5 things to watch out for when doing a new website.

By: Sean Cunningham
9 May 2019
  1. Themes – pulling down themes, while cost effective and quick, can be dangerous. Unless they are super simple and don’t have a lot of plug-ins, you should avoid them. Heavy themes tend to have a lot of extraneous features that you will never use, and that can stress load times. Additionally as you add functionality or plug-ins, you risk creating conflicts that you may not even be able to find when your site goes down. When your CMS or Google or PHP does a new release, everyone of those plug-ins or snippets of code is at risk of breaking unless you have a 24-7 webmaster running your site.
  2. Fonts – seems simple but really it’s not. A lot of times you will get font rendering issues due to the variety of browsers and devices out there viewing your site. This could result in type breaking or wrapping oddly, making it a frustrating experience for the user. We recommend you choose fonts from fonts.google.com for your project.
  3. Image/Video Compression – a lot of sites surprisingly don’t use image or video compression or better yet a CDN (content delivery network) to manage the crunching of these files. This will result in higher first-byte times, which essentially means slower loading. You can also run your javascripts from CDN which will also help with this.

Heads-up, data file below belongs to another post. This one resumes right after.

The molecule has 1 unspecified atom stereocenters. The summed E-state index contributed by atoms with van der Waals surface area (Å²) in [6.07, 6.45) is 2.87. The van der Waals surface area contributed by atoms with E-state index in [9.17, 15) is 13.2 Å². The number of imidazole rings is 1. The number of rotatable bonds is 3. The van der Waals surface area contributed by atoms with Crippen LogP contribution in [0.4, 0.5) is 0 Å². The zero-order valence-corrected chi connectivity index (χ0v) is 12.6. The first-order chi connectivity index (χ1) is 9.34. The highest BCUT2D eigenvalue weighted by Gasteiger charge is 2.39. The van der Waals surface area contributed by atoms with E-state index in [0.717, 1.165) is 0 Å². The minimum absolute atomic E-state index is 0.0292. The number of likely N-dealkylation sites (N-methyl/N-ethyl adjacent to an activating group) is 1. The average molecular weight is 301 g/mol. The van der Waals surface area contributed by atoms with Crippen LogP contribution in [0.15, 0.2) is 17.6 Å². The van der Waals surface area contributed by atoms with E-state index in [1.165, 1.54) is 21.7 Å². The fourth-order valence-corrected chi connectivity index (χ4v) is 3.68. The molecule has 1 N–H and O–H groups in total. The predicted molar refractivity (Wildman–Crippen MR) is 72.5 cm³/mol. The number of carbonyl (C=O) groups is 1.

4. HTTPS – Google’s recent updates with respect to location/mapping API’s etc., call for all sites to be running a SECURE site or those API’s will not work. Google will also boost SEO ranking as an incentive for making your site secure and will tag your site with a non-secure tag if you are not. This is just a good practice for anti-hacking as well as plenty of other benefits.
  5. Colors – another one that seems simple but is a bit more complex. Companies typically have PMS colors that they want to translate to the web, however just finding the #HEX equivalent isn’t enough. If you really want to make sure your colors translate to the web properly our advice is to try the color on different devices and browsers and find a color that you feel best translates across the board. You can bet that it may not be the original #HEX value that you thought it was.